Being the third of five kids meant we were raised on sharing. Sharing clothes, sharing TV time and the Power of God (aka the remote), sharing bedrooms, sharing bathrooms, you get the idea. Then there was the other kind of sharing. I can’t tell you how many times my dad would say, “Many hands make light work” as we all stared at our plates and we knew it was time to take it to heart. Meaning everyone had to help share with doing the dinner dishes and clean up. Sharing the work across the seven of us did make it go a lot faster and easier and, in truth, more pleasurably. My mom always said although she loved our dishwasher, she didn’t mind hand washing and drying stuff cause that’s when some of the best conversations came to be (you know where I’m going with this) shared.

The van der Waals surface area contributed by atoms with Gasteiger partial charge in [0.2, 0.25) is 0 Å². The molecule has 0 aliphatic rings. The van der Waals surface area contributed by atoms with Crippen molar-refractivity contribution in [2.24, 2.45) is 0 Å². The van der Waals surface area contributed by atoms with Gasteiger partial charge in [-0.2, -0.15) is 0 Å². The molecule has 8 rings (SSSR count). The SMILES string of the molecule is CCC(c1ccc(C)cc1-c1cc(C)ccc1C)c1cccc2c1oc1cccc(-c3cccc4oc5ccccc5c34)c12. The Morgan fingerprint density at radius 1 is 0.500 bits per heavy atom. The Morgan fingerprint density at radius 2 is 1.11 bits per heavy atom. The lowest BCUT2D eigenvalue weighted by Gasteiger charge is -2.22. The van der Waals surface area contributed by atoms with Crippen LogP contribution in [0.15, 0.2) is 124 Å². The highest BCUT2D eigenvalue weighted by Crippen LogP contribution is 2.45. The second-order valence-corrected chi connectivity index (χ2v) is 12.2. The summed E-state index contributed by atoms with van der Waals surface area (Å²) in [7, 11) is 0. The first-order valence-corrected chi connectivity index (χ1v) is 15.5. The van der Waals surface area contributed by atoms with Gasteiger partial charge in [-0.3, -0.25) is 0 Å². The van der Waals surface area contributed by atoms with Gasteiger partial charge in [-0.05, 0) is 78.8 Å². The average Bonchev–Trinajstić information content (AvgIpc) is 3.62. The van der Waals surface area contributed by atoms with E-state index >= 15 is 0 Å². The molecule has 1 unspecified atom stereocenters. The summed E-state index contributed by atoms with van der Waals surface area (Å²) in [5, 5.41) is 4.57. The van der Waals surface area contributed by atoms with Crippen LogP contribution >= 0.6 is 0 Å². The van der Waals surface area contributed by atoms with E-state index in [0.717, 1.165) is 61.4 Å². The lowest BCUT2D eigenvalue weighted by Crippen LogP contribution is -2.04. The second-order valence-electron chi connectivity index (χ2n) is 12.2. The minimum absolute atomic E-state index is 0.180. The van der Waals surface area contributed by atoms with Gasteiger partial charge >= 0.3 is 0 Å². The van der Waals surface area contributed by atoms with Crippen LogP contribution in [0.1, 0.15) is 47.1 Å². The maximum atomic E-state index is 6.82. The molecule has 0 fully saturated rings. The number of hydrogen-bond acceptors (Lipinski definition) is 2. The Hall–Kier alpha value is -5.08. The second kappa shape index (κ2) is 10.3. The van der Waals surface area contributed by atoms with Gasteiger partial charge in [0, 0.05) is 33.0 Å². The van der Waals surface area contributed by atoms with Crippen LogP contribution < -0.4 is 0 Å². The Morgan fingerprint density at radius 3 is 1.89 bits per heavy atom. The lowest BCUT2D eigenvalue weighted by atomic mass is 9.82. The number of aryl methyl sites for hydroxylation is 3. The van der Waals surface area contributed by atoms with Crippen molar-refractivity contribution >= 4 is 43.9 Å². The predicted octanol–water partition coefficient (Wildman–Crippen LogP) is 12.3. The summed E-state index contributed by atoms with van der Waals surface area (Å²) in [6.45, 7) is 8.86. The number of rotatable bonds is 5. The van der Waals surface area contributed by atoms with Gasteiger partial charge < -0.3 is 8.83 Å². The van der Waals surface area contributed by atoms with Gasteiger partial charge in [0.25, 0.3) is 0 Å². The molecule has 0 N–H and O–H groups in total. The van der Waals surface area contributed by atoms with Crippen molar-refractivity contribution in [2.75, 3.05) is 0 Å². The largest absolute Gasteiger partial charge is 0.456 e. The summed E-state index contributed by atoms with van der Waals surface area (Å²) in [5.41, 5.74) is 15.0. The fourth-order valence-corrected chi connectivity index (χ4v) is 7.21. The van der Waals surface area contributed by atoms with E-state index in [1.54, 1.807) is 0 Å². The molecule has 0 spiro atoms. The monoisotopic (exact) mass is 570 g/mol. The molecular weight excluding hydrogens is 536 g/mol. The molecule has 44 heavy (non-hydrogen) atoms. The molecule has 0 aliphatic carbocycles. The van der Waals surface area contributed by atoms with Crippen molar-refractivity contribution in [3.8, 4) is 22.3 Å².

And c’mon, as I’ve taken you back to my parents’ house, I can’t miss mentioning, double stick popsicles. Although at times we might’ve wanted the lion’s share of a popsicle, splitting those doubles into the singles to make the box last longer on hot summer nights definitely worked out for the best. I could never manage the doubles – I can’t bite ice and if I attempted the double, more often than not, I’d end up with most its melted flourescent coloured-dye sticky stuff running down my wrist. Sharing the popsicle (ice lolly in UK) also meant everyone got to enjoy “the good” colours and not just get stuck with banana.